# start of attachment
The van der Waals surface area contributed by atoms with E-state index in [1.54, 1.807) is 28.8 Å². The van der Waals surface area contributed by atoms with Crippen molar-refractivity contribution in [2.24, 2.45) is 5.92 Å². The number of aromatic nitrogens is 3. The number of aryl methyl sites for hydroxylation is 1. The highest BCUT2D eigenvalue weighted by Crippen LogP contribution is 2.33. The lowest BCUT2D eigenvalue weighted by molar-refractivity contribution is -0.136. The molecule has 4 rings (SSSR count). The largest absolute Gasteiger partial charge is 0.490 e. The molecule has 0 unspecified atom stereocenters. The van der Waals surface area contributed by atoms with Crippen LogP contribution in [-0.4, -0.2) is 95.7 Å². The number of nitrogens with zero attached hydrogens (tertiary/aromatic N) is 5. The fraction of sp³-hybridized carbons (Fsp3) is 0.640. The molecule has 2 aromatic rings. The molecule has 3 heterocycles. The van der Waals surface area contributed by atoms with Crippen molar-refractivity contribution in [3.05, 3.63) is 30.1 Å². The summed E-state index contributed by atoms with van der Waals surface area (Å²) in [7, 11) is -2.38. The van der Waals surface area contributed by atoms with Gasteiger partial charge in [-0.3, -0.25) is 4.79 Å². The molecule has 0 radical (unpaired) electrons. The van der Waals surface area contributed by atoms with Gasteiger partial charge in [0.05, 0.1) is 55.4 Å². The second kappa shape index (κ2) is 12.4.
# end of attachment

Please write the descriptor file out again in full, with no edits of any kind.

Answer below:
The van der Waals surface area contributed by atoms with E-state index in [1.54, 1.807) is 28.8 Å². The van der Waals surface area contributed by atoms with Crippen molar-refractivity contribution in [2.24, 2.45) is 5.92 Å². The number of aromatic nitrogens is 3. The number of aryl methyl sites for hydroxylation is 1. The highest BCUT2D eigenvalue weighted by Crippen LogP contribution is 2.33. The lowest BCUT2D eigenvalue weighted by molar-refractivity contribution is -0.136. The molecule has 4 rings (SSSR count). The largest absolute Gasteiger partial charge is 0.490 e. The molecule has 0 unspecified atom stereocenters. The van der Waals surface area contributed by atoms with Crippen LogP contribution in [-0.4, -0.2) is 95.7 Å². The number of nitrogens with zero attached hydrogens (tertiary/aromatic N) is 5. The fraction of sp³-hybridized carbons (Fsp3) is 0.640. The molecule has 2 aromatic rings. The molecule has 3 heterocycles. The van der Waals surface area contributed by atoms with Crippen molar-refractivity contribution in [3.05, 3.63) is 30.1 Å². The summed E-state index contributed by atoms with van der Waals surface area (Å²) in [7, 11) is -2.38. The van der Waals surface area contributed by atoms with Gasteiger partial charge in [-0.3, -0.25) is 4.79 Å². The molecule has 0 radical (unpaired) electrons. The van der Waals surface area contributed by atoms with Gasteiger partial charge in [0.05, 0.1) is 55.4 Å². The second kappa shape index (κ2) is 12.4.